Following Monday's announcement of the rezoning application for Toronto's Eaton Chelsea Hotel at 33 Gerrard Street West, excitement has quickly built for the new development, with the plan for four high-rise towers—proposed at 46, 50, 74, and 80 storeys—garnering significant public interest. Now, a Planning Rationale for the site has revealed new details about the proposal from hotel owner Great Eagle Holdings, which envisions an architectsAlliance-designed cluster of towers, as well as a re-made streetscape.
While these early renderings will be used predominantly for massing purposes in regards to the zoning amendments that will be required, they nonetheless evidence an aesthetic that may indicate the architectural style of the final project. A clean, international style-influenced design with punched windows is evident in the towers, though this form is inflected by more contemporary glass interventions along the length of each tower. In the context of Toronto's increasingly glass dominated skyline, the towers would stand out amidst the city's highrise landscape.
The tallest of the towers—the 80-storey Tower 4 (above)—would rise to a height of 251.9 metres (including the mechanical penthouse), coming in slightly under the neighboring, 272-metre Aura at College Park. Towers 3, 2, and 1, come in at 163.4 metres, 154.7 metres, and 237.4 metres respectively, falling within the area's newly established height range, recently set by Aura and perpetuated by the 73 storey 385 Yonge Street proposal across the street.
According to the Planning Rationale, the new towers would bring 1,897 residential units to the area. These project would would be configured in 237 studio units, 703 one-bedroom units, 251 one-bedroom plus den units, 590 two-bedroom units, and 118 three-bedroom units. In addition, 300 hotel suites and 62,172 square feet of office space are included in the proposal, though—as with the residential configurations and designs—these details are likely to change as the design process evolves.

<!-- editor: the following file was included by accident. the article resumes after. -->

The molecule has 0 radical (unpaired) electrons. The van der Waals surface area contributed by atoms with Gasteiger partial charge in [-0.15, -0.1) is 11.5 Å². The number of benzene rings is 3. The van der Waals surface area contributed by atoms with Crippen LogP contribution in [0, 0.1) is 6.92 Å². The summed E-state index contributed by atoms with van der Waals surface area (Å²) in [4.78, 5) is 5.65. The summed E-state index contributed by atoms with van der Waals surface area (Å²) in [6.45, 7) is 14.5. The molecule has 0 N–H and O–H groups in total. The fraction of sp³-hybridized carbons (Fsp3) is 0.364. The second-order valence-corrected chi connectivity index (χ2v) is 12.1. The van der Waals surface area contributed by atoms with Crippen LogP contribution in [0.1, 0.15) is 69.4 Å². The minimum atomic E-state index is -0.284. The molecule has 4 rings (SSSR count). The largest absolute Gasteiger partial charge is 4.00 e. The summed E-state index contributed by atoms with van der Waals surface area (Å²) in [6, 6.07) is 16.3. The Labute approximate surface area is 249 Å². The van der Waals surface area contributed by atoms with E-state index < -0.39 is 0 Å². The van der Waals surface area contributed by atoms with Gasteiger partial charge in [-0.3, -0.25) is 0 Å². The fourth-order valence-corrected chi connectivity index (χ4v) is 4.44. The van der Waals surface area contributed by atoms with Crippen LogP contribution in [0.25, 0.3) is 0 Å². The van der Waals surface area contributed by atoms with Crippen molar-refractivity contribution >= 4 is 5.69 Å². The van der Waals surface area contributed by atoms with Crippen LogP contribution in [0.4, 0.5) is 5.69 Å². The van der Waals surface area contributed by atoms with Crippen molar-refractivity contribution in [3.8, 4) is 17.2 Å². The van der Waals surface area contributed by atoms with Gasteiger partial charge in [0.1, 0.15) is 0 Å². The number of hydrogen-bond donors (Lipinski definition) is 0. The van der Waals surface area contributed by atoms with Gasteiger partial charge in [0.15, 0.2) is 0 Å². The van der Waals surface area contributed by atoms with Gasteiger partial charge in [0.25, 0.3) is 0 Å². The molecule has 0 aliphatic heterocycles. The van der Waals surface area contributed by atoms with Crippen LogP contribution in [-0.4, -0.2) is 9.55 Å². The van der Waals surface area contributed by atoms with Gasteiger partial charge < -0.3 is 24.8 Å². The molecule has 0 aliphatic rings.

Besides the sheer size and density of the towers, the proposal is also notable for its extensively reconfigured streetscape and public realm. The plan would see Walton Street—which was effectively cut in half to make room for the T-shaped slab hotel building that currently occupies the site—restored to its former length (as seen in the layout, above), while a new north-south cobblestone walkway, fronted by cafes, restaurants, and retail, would foster a vibrantly pedestrian-oriented ambiance.
On street level, the wide pedestrian walkways would be surrounded by the towers' cohesively designed 6-storey podiums, as well as an additional stand-alone commercial building of the same height and style. The restored and more walking-friendly streetscape represents a significant contrast to the T-shaped slab that currently occupies the site, impeding pedestrian access through the large city block.
The renderings also show green roofs topping the six-storey commercial building, as well as much of the podiums (seen above). On street level, new plantings are also visible, with a number of trees decorating the pedestrian areas (below). Though the staggering height and density of the towers may be the most eye-catching feature of the proposal, the invigorated public realm below could also have significant impact on the area's social fabric in its own right.
As the project is still in its early stages, we can expect a number substantial revisions to the design and configuration over the coming months as the planning process with its consultations kicks into gear. In that regard, the renderings shown are less an indication of the finalized project than a broad conceptual framework from which the final proposal will emerge.
We will be sure to return with updates as more information becomes available, and the project continues to take shape. In the meantime, there are more renderings in our dataBase file for the project, linked below, and you can let us know what you think of the plans by leaving a comment in the space provided at the bottom of this page, or by checking out the associated Forum thread to get in on the conversation.
|Related Companies:||architectsAlliance, Grounded Engineering Inc.|